The Fiscalization of Land Use Planning

The Comprehensive Plan Update has taken place within a policy environment in which land-use decisions are made mostly or entirely based upon fiscal considerations at the expense of achieving a healthy and balanced quality of life. As Hanover’s Comp Plan illustrates, local governments that “fiscalize” land-use planning usually abandon balanced land-use planning policies and instead, use their land-use power to gain fiscal advantage. Over time, the problems associated with fiscalized land-use policies only worsen partly because local governments no longer seek balance in their land-use planning policies, but rather seek to defeat their neighbors in a “win/lose” game of fiscal land-use planning.

Because local government services are labor-intensive, the cost of those service tends to rise steadily over time; property taxes rarely keep pace. Thus, land uses that produce property taxes and require many government services are viewed as unattractive. While rejecting residential development, Hanover and surrounding counties engage in destructive competition for retail developments that will generate sales-tax revenue. In the current fiscal environment, sales-tax revenues are one of the few sources of funds over which local governments perceive they can control. Under the current system of distributing tax revenue, a certain percentage of the state sales tax is returned to local governments. However, these funds are returned to the jurisdiction in which the transaction took place, no matter where the people actually live. For this reason, many local governments pursue aggressive policies of luring and even subsidizing highly profitable retail businesses, especially auto dealerships, department stores, and “big-box” discount retailing establishments.

Because some land uses are fiscal “winners” and others deemed fiscal “losers,” local governments seek to attract the winners inside their boundaries and dump the losers on other jurisdictions. This has led to a competitive approach to land-use planning, rather than a balanced approach. For many communities, the “goal” of land-use planning becomes to attract large retailers or other big sales tax producers inside their boundaries while dumping the affordable housing required by retail employees somewhere else. The goal of a balanced community is not only forgotten, but regarded as detrimental to the community’s fiscal well-being.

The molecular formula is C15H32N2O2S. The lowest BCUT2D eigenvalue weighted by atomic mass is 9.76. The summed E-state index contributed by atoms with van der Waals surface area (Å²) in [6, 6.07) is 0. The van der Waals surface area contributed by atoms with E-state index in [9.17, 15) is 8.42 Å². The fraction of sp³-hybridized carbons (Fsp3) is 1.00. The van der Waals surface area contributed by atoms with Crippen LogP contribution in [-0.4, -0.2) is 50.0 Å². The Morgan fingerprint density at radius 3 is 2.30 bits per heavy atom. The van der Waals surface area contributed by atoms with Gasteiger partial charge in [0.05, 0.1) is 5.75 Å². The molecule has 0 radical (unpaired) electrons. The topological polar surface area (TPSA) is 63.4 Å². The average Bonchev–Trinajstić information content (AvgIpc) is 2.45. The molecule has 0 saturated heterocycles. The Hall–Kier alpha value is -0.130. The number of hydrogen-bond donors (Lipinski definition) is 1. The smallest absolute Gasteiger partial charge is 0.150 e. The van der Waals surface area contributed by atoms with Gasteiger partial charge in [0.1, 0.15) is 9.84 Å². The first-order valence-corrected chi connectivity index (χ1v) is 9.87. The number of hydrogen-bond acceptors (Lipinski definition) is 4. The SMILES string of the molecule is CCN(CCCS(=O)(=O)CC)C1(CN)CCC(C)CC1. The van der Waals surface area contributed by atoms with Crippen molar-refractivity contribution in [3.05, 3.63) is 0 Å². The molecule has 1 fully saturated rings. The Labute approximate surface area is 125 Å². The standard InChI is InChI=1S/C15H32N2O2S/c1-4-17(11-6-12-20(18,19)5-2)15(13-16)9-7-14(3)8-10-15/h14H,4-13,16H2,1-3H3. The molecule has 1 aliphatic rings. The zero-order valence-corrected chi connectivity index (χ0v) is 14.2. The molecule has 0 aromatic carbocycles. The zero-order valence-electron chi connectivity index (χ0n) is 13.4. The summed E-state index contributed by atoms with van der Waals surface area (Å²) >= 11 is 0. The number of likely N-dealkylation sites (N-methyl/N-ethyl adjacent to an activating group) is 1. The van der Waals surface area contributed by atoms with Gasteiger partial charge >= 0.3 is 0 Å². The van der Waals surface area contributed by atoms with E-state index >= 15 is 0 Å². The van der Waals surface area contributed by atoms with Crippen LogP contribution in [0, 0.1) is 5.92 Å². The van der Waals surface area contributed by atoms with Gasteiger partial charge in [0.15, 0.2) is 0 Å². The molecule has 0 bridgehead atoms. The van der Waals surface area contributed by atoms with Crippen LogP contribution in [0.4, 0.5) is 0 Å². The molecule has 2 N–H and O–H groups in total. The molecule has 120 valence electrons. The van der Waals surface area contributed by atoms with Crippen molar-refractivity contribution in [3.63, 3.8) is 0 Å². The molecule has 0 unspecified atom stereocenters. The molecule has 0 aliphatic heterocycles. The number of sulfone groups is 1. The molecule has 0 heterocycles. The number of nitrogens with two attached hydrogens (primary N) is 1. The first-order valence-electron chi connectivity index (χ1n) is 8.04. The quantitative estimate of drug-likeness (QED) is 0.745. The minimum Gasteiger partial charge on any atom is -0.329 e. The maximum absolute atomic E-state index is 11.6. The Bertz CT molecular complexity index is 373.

Flawed planning assumptions and fuzzy economic development goals are being used to justify irrational land use planning in Hanover County. In most parts of the country, “economic development” is a phrase indicating a set of public policies designed to attract and retain jobs that are appropriate for the local work force. In this regard, economic development is a critical component in building a balanced community. Unfortuantely, this notion of economic development has become warped by fiscal land-use policies. No longer does “economic development” mean jobs that are appropriate or that pay well; instead, the phrase usually means little more than subsidizing retail businesses in order to boost a county treasury, whether or not the low-paying service jobs created by retailers provide a good match with the local work force.

Fiscalized land-use policies create significant imbalances within metropolitan regions. As communities seek to “defeat” their neighbors and “win” the fiscal land-use planning game, land uses that should be integrated into each community become segregated into separate communities, creating regional imbalance. For example, some communities may successfully attract shopping centers or business parks, while forcing housing projects into distant suburbs and rural areas. On a regional basis, this imbalance creates major problems that are often beyond the ability of any government unit to solve, including traffic congestion, deteriorating air-quality, and the loss of a sense of place and community.

Fiscalized land-use policies tend to be connected to revenue sources that are not as stable or predictable as local governments need. For all of its flaws, property taxes provide the County with stability, because property tax revenues do not move dramatically upward or downward in any given year. Revenue from sales taxes and development fees, however, tend to fluctuate a great deal from year to year. Retail sales can rise or fall sharply during an economic boom or a recession, and development fee revenue can fall from millions of dollars to virtually nothing in a real estate bust. Reliance on these taxation sources, which fiscalized land-use policies usually seek to attract, makes stable, long-term budgeting much more difficult for local governments to achieve. Dramatic swings between layoffs and new hires tend to result, often harming the stability of local government and further eroding public confidence in local officials.